Biography (Cyclopedia of World Authors, Fourth Revised Edition)
Elias Lönnrot (LURN-rewt) is one of those little-known individuals who through diligence and unusual ability help to re-create the past glory and artistic history of a nation. Born at Sammatti, Finland, on April 9, 1802, he labored throughout most of his career to preserve the old folk legends and poetry of Finland in readable form. His formal education, at the University of Abo and later at Helsinki, had been in medicine, and he qualified as a physician, but his abiding interest was in philology. By 1827 he was writing articles on the nature of the early Finnish language, and he soon began to collect old legends and folk tales. In 1833 he settled in the rural district of Kajana, ostensibly as a doctor, but most of his time was spent in touring the countryside of Finland, nearby parts of Russia, and even Lapland in search of fragments of old stories and verse to expand his collection of the national literature of Finland.
Lönnrot’s most important work was the Kalevala, a collection of folk literature that became the national epic of Finland. His work went far beyond simply collecting, which in itself was laborious and often had to be done on foot for days at a time; he also had to edit and connect the fragmented items of the epic, and often he needed to supply connective material as well. Most of the source material was preserved only in oral tradition, and his work involved careful research combined with truly creative imagination. He was rewarded for his labors by an appointment to the Chair of Finnish Literature at the University of Helsinki.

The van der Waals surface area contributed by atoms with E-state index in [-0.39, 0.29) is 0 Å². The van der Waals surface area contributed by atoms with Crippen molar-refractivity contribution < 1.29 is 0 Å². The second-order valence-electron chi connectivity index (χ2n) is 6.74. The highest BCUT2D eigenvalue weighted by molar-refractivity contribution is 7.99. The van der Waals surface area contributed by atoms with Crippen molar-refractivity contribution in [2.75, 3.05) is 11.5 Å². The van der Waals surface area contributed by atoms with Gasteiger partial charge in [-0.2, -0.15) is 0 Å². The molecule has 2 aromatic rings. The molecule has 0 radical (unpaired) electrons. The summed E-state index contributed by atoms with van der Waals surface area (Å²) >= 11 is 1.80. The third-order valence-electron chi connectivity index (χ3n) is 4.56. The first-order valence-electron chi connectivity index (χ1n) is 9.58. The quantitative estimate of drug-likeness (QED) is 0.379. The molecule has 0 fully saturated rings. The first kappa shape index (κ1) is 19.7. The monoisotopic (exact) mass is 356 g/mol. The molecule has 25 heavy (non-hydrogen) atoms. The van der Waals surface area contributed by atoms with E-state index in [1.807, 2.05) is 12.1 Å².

Biography (Critical Survey of Poetry: European Poets)
Elias Lönnrot, the fourth of seven children, was born in Sammatti, a Finnish-speaking area in Swedish Finland, to a poor tailor and his wife. Financial difficulties and the need to learn Swedish, the country’s official language until 1863, prevented Lönnrot from attending college until he was twenty years old. In 1822, he enrolled at the University of Turku, where he studied classical and modern languages and literatures (Greek, Latin, Hebrew, Swedish, and Russian), history, philosophy, and the natural sciences. A major influence on him was the Romantic nationalism of Finnish historian Henrik Gabriel Porthan and Turku professor of Finnish Reinhold von Becker, both of whom advocated the collection, study, and popularization of folklore and the vernacular as depositories of Finnish national and cultural identity. Encouraged by von Becker, in 1827, Lönnrot defended a thesis on the Finnish epic and cultural hero Väinämöinen. Later that year, because of a fire in Turku, Lönnrot transferred to Helsinki, where he obtained a degree in medicine in 1832. His thesis, “On the Magical Medicine of the Finns,” again reflected a strong intellectual investment in Finland’s indigenous traditions. Medical degree in hand, Lönnrot became a district physician in Kajaani, northeastern Finland.
Part of Lönnrot’s duties in Kajaani involved making health inspection trips, which created rich opportunities to further his study of the Finnish language and folklore....
(The entire section is 473 words.)